COMPARATIVE STUDY
JOURNAL ARTICLE

Postweaning, forebrain-specific perturbation of the oxytocin system impairs fear conditioning

J H Pagani, H-J Lee, W S Young
Genes, Brain, and Behavior 2011, 10 (7): 710-9
21668734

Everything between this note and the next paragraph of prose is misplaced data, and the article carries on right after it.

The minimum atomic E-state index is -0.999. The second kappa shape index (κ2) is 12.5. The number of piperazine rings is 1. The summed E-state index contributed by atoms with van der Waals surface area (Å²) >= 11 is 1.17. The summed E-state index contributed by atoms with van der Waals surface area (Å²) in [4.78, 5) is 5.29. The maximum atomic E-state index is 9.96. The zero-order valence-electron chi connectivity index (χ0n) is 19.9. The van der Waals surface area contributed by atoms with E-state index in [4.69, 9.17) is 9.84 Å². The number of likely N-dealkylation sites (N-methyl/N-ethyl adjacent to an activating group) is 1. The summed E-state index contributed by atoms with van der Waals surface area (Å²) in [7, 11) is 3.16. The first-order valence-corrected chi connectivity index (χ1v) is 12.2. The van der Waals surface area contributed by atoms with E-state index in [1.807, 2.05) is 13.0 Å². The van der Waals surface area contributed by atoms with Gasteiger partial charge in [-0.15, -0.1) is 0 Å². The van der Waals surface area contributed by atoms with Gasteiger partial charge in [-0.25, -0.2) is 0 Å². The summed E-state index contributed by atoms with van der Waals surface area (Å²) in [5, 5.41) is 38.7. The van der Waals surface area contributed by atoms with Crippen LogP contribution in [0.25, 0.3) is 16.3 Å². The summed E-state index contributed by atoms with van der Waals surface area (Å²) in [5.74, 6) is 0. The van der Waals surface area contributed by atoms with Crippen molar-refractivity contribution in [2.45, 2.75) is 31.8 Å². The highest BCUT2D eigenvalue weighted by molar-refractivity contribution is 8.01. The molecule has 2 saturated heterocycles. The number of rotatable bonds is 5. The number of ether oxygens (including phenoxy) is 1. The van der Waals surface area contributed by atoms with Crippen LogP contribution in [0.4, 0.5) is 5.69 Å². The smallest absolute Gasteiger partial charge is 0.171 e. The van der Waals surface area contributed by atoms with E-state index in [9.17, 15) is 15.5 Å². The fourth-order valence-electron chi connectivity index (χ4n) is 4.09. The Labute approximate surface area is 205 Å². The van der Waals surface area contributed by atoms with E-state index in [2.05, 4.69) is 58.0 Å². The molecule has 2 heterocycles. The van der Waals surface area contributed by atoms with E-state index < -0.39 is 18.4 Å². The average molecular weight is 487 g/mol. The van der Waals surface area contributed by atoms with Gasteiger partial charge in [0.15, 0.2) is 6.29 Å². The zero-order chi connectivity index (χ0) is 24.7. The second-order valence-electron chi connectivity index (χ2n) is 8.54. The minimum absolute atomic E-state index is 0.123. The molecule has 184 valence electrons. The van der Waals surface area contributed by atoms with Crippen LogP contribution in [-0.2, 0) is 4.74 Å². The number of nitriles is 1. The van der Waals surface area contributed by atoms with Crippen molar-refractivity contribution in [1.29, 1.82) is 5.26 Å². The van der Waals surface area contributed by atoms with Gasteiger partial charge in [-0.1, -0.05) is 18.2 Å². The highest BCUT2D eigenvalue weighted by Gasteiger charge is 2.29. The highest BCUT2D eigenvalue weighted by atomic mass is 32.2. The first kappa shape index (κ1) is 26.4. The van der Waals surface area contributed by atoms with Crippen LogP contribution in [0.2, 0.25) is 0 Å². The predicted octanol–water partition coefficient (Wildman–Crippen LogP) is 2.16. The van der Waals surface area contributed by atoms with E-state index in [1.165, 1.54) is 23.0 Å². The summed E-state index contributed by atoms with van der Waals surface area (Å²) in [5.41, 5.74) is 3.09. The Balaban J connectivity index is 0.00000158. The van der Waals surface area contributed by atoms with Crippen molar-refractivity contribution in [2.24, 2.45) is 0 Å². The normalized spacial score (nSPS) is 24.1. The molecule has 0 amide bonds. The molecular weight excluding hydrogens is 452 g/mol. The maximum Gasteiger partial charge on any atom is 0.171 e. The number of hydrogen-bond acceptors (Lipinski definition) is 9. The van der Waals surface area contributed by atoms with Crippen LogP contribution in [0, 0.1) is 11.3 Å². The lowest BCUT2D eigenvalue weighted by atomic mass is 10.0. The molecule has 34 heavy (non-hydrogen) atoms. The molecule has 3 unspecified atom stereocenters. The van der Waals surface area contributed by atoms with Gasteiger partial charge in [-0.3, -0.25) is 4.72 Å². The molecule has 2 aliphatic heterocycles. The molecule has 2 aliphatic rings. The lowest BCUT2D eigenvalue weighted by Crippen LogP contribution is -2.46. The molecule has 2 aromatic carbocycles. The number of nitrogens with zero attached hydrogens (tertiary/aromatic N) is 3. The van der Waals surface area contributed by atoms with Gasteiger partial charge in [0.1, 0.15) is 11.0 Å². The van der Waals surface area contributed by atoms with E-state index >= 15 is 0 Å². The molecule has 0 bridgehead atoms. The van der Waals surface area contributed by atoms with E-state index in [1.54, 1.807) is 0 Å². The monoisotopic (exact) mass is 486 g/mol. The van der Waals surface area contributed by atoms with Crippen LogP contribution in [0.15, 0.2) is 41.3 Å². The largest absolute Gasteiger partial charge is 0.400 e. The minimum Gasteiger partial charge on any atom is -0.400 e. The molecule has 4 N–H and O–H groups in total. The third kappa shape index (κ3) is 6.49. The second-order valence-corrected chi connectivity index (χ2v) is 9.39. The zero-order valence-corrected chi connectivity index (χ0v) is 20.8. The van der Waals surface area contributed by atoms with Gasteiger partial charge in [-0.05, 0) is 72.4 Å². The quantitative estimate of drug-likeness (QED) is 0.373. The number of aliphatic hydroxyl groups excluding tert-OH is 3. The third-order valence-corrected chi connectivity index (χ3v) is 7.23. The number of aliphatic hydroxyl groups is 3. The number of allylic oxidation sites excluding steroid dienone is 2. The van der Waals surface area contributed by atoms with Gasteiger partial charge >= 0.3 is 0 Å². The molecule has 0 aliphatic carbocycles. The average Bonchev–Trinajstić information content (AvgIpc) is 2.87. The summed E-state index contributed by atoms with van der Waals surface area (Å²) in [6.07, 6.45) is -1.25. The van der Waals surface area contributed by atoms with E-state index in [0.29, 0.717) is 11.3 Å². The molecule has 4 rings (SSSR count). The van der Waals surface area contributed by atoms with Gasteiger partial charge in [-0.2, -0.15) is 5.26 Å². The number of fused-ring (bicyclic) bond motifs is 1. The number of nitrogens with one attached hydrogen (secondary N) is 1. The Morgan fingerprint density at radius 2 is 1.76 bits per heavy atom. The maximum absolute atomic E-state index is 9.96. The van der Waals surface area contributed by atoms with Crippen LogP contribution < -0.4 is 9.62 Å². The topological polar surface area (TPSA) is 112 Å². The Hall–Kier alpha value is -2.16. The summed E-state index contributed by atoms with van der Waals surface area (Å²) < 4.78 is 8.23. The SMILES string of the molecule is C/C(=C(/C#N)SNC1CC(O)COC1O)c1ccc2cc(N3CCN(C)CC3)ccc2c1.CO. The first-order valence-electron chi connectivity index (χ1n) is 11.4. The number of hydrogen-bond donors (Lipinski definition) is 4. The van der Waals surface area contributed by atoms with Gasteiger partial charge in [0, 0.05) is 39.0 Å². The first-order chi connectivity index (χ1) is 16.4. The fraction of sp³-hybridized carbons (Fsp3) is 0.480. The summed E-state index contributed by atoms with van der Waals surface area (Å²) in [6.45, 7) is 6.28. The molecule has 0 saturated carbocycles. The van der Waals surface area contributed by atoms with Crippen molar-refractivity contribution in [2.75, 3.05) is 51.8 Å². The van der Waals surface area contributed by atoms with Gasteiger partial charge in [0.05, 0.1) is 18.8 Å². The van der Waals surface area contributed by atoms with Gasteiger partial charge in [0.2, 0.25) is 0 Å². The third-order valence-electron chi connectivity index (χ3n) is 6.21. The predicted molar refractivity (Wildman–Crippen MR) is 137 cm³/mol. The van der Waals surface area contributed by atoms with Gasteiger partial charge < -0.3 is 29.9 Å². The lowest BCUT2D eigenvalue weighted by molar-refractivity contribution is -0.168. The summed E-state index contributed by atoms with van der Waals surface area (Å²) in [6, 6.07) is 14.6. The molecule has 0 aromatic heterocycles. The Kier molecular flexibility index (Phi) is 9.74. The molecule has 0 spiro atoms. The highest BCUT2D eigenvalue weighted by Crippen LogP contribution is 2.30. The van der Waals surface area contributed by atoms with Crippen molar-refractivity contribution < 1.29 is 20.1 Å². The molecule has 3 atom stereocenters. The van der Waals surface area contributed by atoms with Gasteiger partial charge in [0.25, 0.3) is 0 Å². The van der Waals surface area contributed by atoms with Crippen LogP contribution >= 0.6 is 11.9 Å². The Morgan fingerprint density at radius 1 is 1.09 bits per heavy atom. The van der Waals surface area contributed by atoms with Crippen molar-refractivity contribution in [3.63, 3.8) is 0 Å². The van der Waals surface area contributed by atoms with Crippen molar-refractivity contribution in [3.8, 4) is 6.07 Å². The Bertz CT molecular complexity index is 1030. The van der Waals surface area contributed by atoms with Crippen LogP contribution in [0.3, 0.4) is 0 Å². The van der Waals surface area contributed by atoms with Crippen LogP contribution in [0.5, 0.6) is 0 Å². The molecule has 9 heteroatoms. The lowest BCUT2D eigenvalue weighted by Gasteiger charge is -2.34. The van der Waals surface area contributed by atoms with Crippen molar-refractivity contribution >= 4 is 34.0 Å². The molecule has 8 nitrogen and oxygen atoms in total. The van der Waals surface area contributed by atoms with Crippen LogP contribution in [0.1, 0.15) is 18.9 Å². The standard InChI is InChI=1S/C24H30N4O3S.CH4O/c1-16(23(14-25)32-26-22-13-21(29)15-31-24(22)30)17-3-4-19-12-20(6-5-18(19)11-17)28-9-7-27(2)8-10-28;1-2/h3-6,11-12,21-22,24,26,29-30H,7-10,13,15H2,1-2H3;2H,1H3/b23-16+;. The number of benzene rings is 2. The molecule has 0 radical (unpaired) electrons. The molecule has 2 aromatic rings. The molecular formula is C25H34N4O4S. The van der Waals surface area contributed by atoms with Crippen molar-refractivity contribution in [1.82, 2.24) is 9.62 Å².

Oxytocin (Oxt) and vasopressin (Avp) are important for a wide variety of behaviors and the use of transgenic mice lacking the peptides or their receptors, particularly when their loss is spatially and temporally manipulated, offers an opportunity to closely examine their role in a particular behavior. We used a cued fear conditioning paradigm to examine associative learning in three lines of transgenic mice: mice that constitutively lack vasopressin 1a (Avpr1a(-/-)) or Oxt receptors (Oxtr(-/-)) and mice that have Oxt receptor loss restricted to the forebrain that begins postweaning (Oxtr(FB/FB)). Oxtr(-/-) and Avpr1a(-/-) mice have normal conditioned freezing. Oxtr(FB/FB) mice have a reduction in freezing behavior during acquisition, as well as during context and cue retention. In addition to reduction of Oxtr in the central nucleus of the amygdala, in vitro receptor autoradiography showed that the Oxtr(FB/FB) mice have significantly reduced levels of Avpr1a only in that structure. Our results show that postweaning alteration of the distribution of Oxtr receptors is critically important for fear behavior, an effect mirrored in the neural structures that mediate it. While constitutive knockouts of Oxtr and Avpr1a are useful for identifying the neural underpinnings of some behaviors, compensatory mechanisms within some circuits may obscure other behavioral roles.

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